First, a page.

Wednesday, September 21, 2011

prelude prologue

The posts below which tell some of the story of my time in the Home for Wayward Musicians cover just a bit of the education received from the experience. It was during that time that I became adept at playing background with bands, finding ways to supply a little excitement to the music and find spots to fill without stepping on the tune.

It is interesting to note that at that time I was incapable of vocally testing a mic. I would test by playing harp into it but couldn't talk or sing into a microphone. Not the case now as I do both.

Within a couple of years after the story told below, I was again in Miami where I spent the better part of the next nine years. I played very little with bands during that time and for about four years after that. But the ability to jam and to handle a solo during the song stuck with me. My actual skill on the harp improved most when I got with the group in Memphis. And everything has improved since I started playing with Copper Creek here on Ballistic Mountain.

Playing is something that I've done and then not done and then done again. Otherwise I'd be better than I am and would have learned more sooner.

Even though I was in serious trouble in ways, the time spent in the world of the Somewhere Else music scene was the best foundation for knowing how to jam that I could imagine. So many quality players and, in my case, the necessity for becoming versatile. I wanted to play and often my only chance was to play on the stuff other harp players wouldn't do because it wasn't meaty blues harp material. I could usually find some piece in the fabric that lent itself to floating in a note or two. Some of those became my favorites.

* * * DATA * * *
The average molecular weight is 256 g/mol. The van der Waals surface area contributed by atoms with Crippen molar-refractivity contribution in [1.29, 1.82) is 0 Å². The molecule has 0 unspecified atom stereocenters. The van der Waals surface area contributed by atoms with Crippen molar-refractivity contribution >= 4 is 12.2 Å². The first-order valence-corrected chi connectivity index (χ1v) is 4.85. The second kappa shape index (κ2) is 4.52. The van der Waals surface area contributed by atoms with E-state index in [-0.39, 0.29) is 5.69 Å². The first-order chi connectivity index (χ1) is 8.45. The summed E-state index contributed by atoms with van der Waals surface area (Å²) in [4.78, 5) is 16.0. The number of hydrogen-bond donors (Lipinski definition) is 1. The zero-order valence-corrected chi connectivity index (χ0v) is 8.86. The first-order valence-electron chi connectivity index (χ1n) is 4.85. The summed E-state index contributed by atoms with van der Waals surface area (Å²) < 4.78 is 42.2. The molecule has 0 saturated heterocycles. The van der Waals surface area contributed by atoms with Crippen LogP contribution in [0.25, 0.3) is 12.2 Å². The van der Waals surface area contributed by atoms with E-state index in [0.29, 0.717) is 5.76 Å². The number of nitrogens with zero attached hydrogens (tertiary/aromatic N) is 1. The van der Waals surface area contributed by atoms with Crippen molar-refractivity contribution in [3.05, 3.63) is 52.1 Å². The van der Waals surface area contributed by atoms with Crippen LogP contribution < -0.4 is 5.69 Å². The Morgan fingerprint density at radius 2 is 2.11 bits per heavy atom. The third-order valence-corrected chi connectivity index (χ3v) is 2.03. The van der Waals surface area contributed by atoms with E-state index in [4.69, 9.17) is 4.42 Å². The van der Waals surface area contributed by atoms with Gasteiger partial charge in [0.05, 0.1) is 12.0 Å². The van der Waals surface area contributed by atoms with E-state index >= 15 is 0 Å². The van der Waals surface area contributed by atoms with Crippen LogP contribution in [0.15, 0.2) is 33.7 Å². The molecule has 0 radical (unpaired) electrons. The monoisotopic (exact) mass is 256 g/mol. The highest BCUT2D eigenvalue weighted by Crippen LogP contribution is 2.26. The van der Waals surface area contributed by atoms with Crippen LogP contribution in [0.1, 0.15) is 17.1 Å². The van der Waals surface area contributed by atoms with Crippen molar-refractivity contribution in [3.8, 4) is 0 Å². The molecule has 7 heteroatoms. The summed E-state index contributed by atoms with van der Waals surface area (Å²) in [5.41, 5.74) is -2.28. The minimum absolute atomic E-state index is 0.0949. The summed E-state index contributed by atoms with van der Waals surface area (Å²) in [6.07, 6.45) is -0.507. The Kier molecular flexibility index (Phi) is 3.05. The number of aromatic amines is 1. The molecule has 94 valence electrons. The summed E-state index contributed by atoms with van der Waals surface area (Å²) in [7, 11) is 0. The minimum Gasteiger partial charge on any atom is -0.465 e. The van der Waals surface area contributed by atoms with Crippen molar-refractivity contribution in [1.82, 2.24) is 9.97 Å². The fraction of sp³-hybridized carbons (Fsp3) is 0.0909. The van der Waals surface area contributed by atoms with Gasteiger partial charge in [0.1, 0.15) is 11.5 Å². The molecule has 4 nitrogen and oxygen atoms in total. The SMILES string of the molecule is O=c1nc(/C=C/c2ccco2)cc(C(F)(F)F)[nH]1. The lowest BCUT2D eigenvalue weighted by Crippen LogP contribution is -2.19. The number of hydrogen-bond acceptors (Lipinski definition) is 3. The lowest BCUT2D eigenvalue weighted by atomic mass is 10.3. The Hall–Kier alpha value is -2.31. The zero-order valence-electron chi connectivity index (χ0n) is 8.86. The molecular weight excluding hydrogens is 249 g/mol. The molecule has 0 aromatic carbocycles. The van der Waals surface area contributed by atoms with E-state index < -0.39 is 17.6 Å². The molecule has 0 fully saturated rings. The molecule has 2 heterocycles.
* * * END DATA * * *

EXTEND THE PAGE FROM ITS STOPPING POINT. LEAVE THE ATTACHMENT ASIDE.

I've never seen a true jam of the sort they held at Somewhere Else anywhere since then. That is probably because noone I've encountered knew how to hold it together, yet ensure it wasn't overly structured like Aubrey aka McGoo, keyboard player-scratchy wild vocalist. He's since passed on, and he was a good man. Dave the drummer was highly under rated for his ability to help a guy like me feel confident and feel the joy while playing. They taught me to take chances and they tried to teach me to be comfortable being myself on stage.

Sometimes we'd have ten or more musicians on stage and on a good night it clicked. On a really good night, what started as a jam off a particular song would evolve into something that went on for half an hour and took some really good turns.

The real confidence came when I hit Memphis and realized that though the players were good, they lacked much of what was taught at Somewhere Else. I wish I had videos of some of those jams. Otherwise there is no way you'd believe the quality, spontaneity, and energy of those events. Not to mention some of the connections to bands and divas you know.

I should add that when I quit being drunk and drugged, my playing improved.


  1. Sort of like a conversation on a much higher (sometimes) intellectual level. Jams open me up but we usually use them in the songwriting process...


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Ballistic Mountain, CA, United States
Like spring on a summer's day


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